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From: Ben Creisler
New online paper:
Kristina Curry Rogers, Michael D'Emic, Raymond Rogers, Matthew Vickaryous,
Amanda Cagan (2011)
Sauropod dinosaur osteoderms from the Late Cretaceous of Madagascar.
Nature Communications (2011) 2: article 564
Osteoderms are bones embedded within the dermis, and are common to select
members of most major tetrapod lineages. The largest known animals that bear
osteoderms are members of Titanosauria, a diverse clade of sauropod dinosaurs.
Here we report on two titanosaur osteoderms recovered from the Upper Cretaceous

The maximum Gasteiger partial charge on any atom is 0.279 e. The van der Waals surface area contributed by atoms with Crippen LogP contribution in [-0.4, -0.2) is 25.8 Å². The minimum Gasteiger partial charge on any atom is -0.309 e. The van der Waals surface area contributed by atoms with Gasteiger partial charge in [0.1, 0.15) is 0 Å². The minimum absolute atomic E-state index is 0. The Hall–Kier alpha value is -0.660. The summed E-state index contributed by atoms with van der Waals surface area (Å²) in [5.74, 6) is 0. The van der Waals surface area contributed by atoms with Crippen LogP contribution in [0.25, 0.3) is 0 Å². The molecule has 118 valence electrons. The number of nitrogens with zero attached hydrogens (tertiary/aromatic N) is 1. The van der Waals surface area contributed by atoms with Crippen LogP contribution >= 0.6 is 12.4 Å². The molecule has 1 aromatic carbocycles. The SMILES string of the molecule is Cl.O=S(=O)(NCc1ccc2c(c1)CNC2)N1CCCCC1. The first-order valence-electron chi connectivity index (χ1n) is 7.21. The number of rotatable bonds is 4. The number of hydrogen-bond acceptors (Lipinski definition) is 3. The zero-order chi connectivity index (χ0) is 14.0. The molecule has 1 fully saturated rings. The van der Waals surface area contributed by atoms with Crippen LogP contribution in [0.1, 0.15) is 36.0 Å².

Maevarano Formation of Madagascar. Each osteoderm was discovered in association
with a partial skeleton representing a distinct ontogenetic stage of the
titanosaur Rapetosaurus krausei. Combined, these specimens provide novel
insights into the arrangement and function of titanosaur osteoderms. Taphonomic
data confirm that Rapetosaurus developed only limited numbers of osteoderms in
its integument. The adult-sized osteoderm is the most massive integumentary
skeletal element yet discovered, with an estimated volume of 9.63 litres.
Uniquely, this specimen possesses an internal cavity equivalent to more than
half its total volume. Large, hollow
osteoderms may have functioned as mineral stores in fecund, rapidly growing
titanosaurs inhabiting stressed environments.